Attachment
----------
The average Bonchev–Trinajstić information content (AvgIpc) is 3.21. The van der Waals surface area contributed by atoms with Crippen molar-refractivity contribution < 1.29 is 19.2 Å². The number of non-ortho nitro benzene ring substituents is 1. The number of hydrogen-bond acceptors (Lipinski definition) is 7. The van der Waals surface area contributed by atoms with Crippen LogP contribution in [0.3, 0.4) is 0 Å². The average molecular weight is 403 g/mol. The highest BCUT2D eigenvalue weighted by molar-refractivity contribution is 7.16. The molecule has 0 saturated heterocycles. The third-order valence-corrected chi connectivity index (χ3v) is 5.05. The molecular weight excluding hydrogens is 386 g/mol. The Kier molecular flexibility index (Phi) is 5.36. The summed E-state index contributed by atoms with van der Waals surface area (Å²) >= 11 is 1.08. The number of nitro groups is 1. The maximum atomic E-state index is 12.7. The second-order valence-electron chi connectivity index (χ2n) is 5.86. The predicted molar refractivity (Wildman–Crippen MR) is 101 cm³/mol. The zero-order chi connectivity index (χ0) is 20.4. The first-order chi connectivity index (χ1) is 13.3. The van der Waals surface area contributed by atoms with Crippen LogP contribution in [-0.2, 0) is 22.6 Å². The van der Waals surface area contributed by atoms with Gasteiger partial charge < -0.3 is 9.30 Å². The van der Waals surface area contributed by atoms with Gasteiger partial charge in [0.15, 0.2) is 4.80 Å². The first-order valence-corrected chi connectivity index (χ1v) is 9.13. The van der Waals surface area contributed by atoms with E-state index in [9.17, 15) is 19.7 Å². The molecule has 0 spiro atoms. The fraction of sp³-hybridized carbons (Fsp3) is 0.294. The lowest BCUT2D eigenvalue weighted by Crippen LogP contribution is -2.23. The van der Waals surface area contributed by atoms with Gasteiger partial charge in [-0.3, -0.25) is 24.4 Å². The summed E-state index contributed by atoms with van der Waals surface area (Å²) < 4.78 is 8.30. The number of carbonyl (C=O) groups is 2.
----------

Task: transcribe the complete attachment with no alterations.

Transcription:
The average Bonchev–Trinajstić information content (AvgIpc) is 3.21. The van der Waals surface area contributed by atoms with Crippen molar-refractivity contribution < 1.29 is 19.2 Å². The number of non-ortho nitro benzene ring substituents is 1. The number of hydrogen-bond acceptors (Lipinski definition) is 7. The van der Waals surface area contributed by atoms with Crippen LogP contribution in [0.3, 0.4) is 0 Å². The average molecular weight is 403 g/mol. The highest BCUT2D eigenvalue weighted by molar-refractivity contribution is 7.16. The molecule has 0 saturated heterocycles. The third-order valence-corrected chi connectivity index (χ3v) is 5.05. The molecular weight excluding hydrogens is 386 g/mol. The Kier molecular flexibility index (Phi) is 5.36. The summed E-state index contributed by atoms with van der Waals surface area (Å²) >= 11 is 1.08. The number of nitro groups is 1. The maximum atomic E-state index is 12.7. The second-order valence-electron chi connectivity index (χ2n) is 5.86. The predicted molar refractivity (Wildman–Crippen MR) is 101 cm³/mol. The zero-order chi connectivity index (χ0) is 20.4. The first-order chi connectivity index (χ1) is 13.3. The van der Waals surface area contributed by atoms with Crippen LogP contribution in [-0.2, 0) is 22.6 Å². The van der Waals surface area contributed by atoms with Gasteiger partial charge < -0.3 is 9.30 Å². The van der Waals surface area contributed by atoms with Gasteiger partial charge in [0.15, 0.2) is 4.80 Å². The first-order valence-corrected chi connectivity index (χ1v) is 9.13. The van der Waals surface area contributed by atoms with E-state index in [9.17, 15) is 19.7 Å². The molecule has 0 spiro atoms. The fraction of sp³-hybridized carbons (Fsp3) is 0.294. The lowest BCUT2D eigenvalue weighted by Crippen LogP contribution is -2.23. The van der Waals surface area contributed by atoms with Gasteiger partial charge in [-0.3, -0.25) is 24.4 Å². The summed E-state index contributed by atoms with van der Waals surface area (Å²) < 4.78 is 8.30. The number of carbonyl (C=O) groups is 2.